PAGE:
Ms. Joyce Quin (Gateshead, East) : I support what my hon. Friend the Member for Leigh (Mr. Cunliffe) has said about the Bill. We are happy to support it and to give it a fair wind. It is a useful measure. All hon. Members are well aware of the important work done by the IPU and the CPA. The measure will help to bring out into the open some of the valuable work that they do.
I listened carefully to the hon. Member for Arundel (Mr. Marshall) when he spoke to the amendments. He made some very valid points. I accept that there are technicalities which make the position of the other organisations to which the amendments refer--the WEU, the Council of Europe and the NATO Assembly--somewhat different. As we all know those organisations provide valuable sources of contact between parliamentarians and have done some useful work over a number of years and continue to do so.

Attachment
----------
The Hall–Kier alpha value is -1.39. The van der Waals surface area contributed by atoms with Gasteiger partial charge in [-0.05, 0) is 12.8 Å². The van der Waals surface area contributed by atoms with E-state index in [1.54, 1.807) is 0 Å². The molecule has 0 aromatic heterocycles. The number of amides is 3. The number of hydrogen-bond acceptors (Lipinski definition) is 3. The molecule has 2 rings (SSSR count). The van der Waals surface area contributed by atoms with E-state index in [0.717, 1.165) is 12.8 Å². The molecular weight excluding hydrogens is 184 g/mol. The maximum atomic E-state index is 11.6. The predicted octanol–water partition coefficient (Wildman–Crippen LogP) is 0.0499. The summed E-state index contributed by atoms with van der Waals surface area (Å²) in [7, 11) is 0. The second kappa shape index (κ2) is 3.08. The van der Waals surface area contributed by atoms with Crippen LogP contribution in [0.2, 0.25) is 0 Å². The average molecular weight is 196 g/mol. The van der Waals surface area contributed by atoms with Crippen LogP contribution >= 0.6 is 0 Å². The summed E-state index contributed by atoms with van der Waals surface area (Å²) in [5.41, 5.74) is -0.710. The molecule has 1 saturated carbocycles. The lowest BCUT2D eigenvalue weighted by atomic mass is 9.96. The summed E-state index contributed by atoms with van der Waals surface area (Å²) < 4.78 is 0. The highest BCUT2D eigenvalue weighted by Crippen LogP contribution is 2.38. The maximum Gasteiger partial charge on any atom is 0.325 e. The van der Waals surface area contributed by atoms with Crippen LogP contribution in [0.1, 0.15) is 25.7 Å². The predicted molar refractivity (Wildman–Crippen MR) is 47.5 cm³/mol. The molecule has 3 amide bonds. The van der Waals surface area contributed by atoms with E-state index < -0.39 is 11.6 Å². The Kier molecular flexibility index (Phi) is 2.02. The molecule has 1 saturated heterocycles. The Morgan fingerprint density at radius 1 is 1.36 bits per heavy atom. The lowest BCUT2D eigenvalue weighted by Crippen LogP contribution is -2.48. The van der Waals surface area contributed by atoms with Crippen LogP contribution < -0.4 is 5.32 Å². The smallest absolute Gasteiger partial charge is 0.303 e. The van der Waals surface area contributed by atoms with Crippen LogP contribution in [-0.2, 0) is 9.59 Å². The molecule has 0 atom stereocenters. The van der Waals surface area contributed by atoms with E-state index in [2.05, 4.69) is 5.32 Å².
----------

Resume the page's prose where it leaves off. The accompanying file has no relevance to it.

I note with interest what the hon. Gentleman said about the Bill's particular relevance to Opposition Members, and I pay tribute to my hon. Friends who have been associated with the hon. Gentleman in his efforts today. I should put it on record that the Opposition value the contacts that those organisations provide, which can be maintained over a number of years and lead to a great deal of insight into the concerns and special situations of our parliamentary colleagues in many different parts of the world. I support the measure and give it fair wind.
Column 6351.15 pm